Raindrops quivered and ran down the sides of my camper, reflecting the rising sun and throwing prisms against my white shirt; it had rained again through the night. Cherry was usually the first up, cheerfully puttering around with the coffee already made, but he was nowhere to be seen, so I dug out his electric coffee pot and started the French Roast percolating. I busied myself by sopping up the water pooled in the center of the camp chairs and wiping thousands of whirligigs off the picnic table. It was another beautiful morning. The air was just cool enough to be crisp and the smell of green overlaid the remnants of last night’s campfires.
By the time I was done, the coffee was ready and I poured myself a cup and perched on the edge of the table to take a good look around, <taking> a moment to memorize everything as I admitted to myself that I hated the idea of leaving. For a month, I’d looked forward to my trip, planning the two-week journey mile by mile, finding places to stop for the night, researching the places I wanted to explore. Mom’s unexpected heart-attack and death had hit me hard. I thought the time on my own would help center me again. Yet now, after this unexpected delay, I almost dreaded it. Maybe it wasn’t time alone that I needed, but a companion to remind me that life went on.
While I waited for Sleeping Beauty to emerge from his temporary canvas house, I pulled out my phone and brought up the weather app. The little screen was overlaid with green, covering Missouri and Kansas. There were bits of red and yellow sprinkled in for the sheer fun of it, but luckily, it looked like it was going to stay north of us. A grin spread over my face as I realized I wasn’t going anywhere today. I startled, almost violently, when Cherry’s voice came to me from the road and not his tent. “What’s got you smiling like The Joker this morning?” he asked.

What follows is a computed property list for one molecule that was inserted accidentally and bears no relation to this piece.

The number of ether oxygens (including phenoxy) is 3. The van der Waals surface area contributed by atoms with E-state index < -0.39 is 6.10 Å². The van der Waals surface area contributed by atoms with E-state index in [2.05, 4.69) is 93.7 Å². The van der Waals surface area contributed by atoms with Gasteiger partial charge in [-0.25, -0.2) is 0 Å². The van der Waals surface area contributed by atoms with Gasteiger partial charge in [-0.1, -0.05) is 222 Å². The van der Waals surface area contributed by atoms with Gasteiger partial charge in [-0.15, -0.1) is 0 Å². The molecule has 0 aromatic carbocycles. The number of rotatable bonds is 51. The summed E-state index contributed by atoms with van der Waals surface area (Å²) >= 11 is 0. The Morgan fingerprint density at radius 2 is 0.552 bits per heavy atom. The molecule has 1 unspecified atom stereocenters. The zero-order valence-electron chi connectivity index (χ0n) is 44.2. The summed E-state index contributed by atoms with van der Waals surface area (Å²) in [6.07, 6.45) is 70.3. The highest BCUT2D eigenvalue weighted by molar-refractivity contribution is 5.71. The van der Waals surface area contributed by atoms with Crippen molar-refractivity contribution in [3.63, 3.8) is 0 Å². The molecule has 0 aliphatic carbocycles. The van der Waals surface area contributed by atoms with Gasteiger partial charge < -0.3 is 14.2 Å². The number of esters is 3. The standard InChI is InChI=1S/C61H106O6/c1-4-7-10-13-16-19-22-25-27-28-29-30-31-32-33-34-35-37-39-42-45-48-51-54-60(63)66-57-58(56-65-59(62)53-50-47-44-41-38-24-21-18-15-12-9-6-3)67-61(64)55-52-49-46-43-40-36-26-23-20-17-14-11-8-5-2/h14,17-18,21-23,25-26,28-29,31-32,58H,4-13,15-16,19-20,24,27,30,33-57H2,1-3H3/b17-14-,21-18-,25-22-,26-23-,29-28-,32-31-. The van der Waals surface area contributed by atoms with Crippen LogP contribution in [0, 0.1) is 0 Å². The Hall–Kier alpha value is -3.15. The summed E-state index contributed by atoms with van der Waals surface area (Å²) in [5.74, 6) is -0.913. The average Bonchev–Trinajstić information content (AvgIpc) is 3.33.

“I thought you were still sleeping,” I said as I looked at him over my shoulder. Instead of the cut-off jeans and tee shirt that he usually wore, Cherry was wearing form-fitting running shorts and one of those racer-back tank tops. I asked him where he’d been as he grabbed a paper towel and wiped sweat off his face.
“Jogging.” He gave me one of those ‘duh’ looks, furrowing his eyebrows as if it were the most obvious thing in the world. “Like I have every morning. Well, except Sunday. You got up first that morning and I was a bit hungover.”
Really? He’d gone jogging every morning and I hadn’t even known? Well, that explained his solid thighs, anyway.
He poured himself a cup of coffee and sat in his chair. “But you didn’t answer me. Why the big smile? That anxious to be on your way?” For a moment, I imagined a twinge of something wistful as he looked at me.
I tried to keep my voice casual as I said, “No, actually, I’m not leaving until tomorrow.” Cherry tipped his head down to sip from his mug, but I still caught the tip of his mouth as he smiled at my announcement. But I had a disquieting thought. “You aren’t leaving yet, are you?” I was sure he’d said his reservation was for the whole week, but maybe I’d misunderstood.
Cherry shook his head side to side and his voice remained calmly neutral, but his grey eyes twinkled when he asked, “So, Mr. Torres, what would you like to do on our last day here?”
*
I’m not sure why I suggested we hit the trails again, but Cherry enthusiastically threw together some sandwiches and tucked them into a small 6-pack cooler before filling his backpack with a variety of chips and protein bars and some extra bottles of water. We meandered around the lake, rarely crossing paths with other hikers. At noon we found a clear spot and made short work of his picnic. We’d spent the entire week talking, and still, the varied discussions never seemed to end.
As we rested, we picked up the previous night’s conversation and I found myself telling Cherry things I didn’t usually share with other people. “Since I’ve never met Mom’s brother, it’s probably a good thing that Eric is with his mom. Maybe doing it on my own is better.” I told him how her family had ostracized her when she admitted she was pregnant and single at 19 years of age; how in her stubbornness she’d left and made a life for herself and her baby boy in southern Indiana.
“Are you nervous about meeting them?” Cherry asked. We were sitting almost shoulder to shoulder on a smooth stone hillock that looked out over the water. He leaned against me when I shrugged instead of answering. At first his tendency to brush against me, or even clasp my arm in his hand, had seemed odd. Yet, it came so naturally to him that I wondered if it was because of his job or because of his large family. I assumed that there was something psychologically healing to sick people in human touch. I simply knew, at that moment, that I’d come to expect it from him and even welcome it. It felt like a connection as we sat in silence, one that I hadn’t felt in a long time. There was a light breeze that ruffled the leaves over our heads and I reclined against him.